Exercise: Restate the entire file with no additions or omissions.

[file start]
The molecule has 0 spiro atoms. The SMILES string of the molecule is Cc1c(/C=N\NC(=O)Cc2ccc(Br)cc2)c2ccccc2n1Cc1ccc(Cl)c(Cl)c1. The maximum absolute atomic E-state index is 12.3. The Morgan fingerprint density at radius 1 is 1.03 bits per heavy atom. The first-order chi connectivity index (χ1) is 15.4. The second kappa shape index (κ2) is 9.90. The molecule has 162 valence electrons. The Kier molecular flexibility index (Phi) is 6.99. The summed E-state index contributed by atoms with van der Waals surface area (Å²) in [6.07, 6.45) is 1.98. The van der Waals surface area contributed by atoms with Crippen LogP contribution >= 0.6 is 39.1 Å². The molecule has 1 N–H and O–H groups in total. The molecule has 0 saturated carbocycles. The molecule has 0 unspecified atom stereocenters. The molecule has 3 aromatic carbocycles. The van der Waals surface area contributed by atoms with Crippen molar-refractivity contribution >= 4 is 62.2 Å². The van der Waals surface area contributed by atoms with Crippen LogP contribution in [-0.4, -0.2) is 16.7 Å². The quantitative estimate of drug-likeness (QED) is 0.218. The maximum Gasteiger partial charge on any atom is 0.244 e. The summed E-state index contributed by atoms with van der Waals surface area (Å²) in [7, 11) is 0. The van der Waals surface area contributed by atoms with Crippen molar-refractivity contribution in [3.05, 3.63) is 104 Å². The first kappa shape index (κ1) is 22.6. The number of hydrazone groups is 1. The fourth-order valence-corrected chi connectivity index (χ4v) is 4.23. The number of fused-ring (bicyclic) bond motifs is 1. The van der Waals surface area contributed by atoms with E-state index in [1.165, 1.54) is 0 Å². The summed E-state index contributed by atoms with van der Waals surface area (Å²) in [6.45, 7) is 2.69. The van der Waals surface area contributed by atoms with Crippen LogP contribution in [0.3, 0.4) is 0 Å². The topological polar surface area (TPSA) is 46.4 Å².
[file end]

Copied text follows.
The molecule has 0 spiro atoms. The SMILES string of the molecule is Cc1c(/C=N\NC(=O)Cc2ccc(Br)cc2)c2ccccc2n1Cc1ccc(Cl)c(Cl)c1. The maximum absolute atomic E-state index is 12.3. The Morgan fingerprint density at radius 1 is 1.03 bits per heavy atom. The first-order chi connectivity index (χ1) is 15.4. The second kappa shape index (κ2) is 9.90. The molecule has 162 valence electrons. The Kier molecular flexibility index (Phi) is 6.99. The summed E-state index contributed by atoms with van der Waals surface area (Å²) in [6.07, 6.45) is 1.98. The van der Waals surface area contributed by atoms with Crippen LogP contribution >= 0.6 is 39.1 Å². The molecule has 1 N–H and O–H groups in total. The molecule has 0 saturated carbocycles. The molecule has 0 unspecified atom stereocenters. The molecule has 3 aromatic carbocycles. The van der Waals surface area contributed by atoms with Crippen molar-refractivity contribution >= 4 is 62.2 Å². The van der Waals surface area contributed by atoms with Crippen LogP contribution in [-0.4, -0.2) is 16.7 Å². The quantitative estimate of drug-likeness (QED) is 0.218. The maximum Gasteiger partial charge on any atom is 0.244 e. The summed E-state index contributed by atoms with van der Waals surface area (Å²) in [7, 11) is 0. The van der Waals surface area contributed by atoms with Crippen molar-refractivity contribution in [3.05, 3.63) is 104 Å². The first kappa shape index (κ1) is 22.6. The number of hydrazone groups is 1. The fourth-order valence-corrected chi connectivity index (χ4v) is 4.23. The number of fused-ring (bicyclic) bond motifs is 1. The van der Waals surface area contributed by atoms with E-state index in [1.165, 1.54) is 0 Å². The summed E-state index contributed by atoms with van der Waals surface area (Å²) in [6.45, 7) is 2.69. The van der Waals surface area contributed by atoms with Crippen LogP contribution in [0.3, 0.4) is 0 Å². The topological polar surface area (TPSA) is 46.4 Å².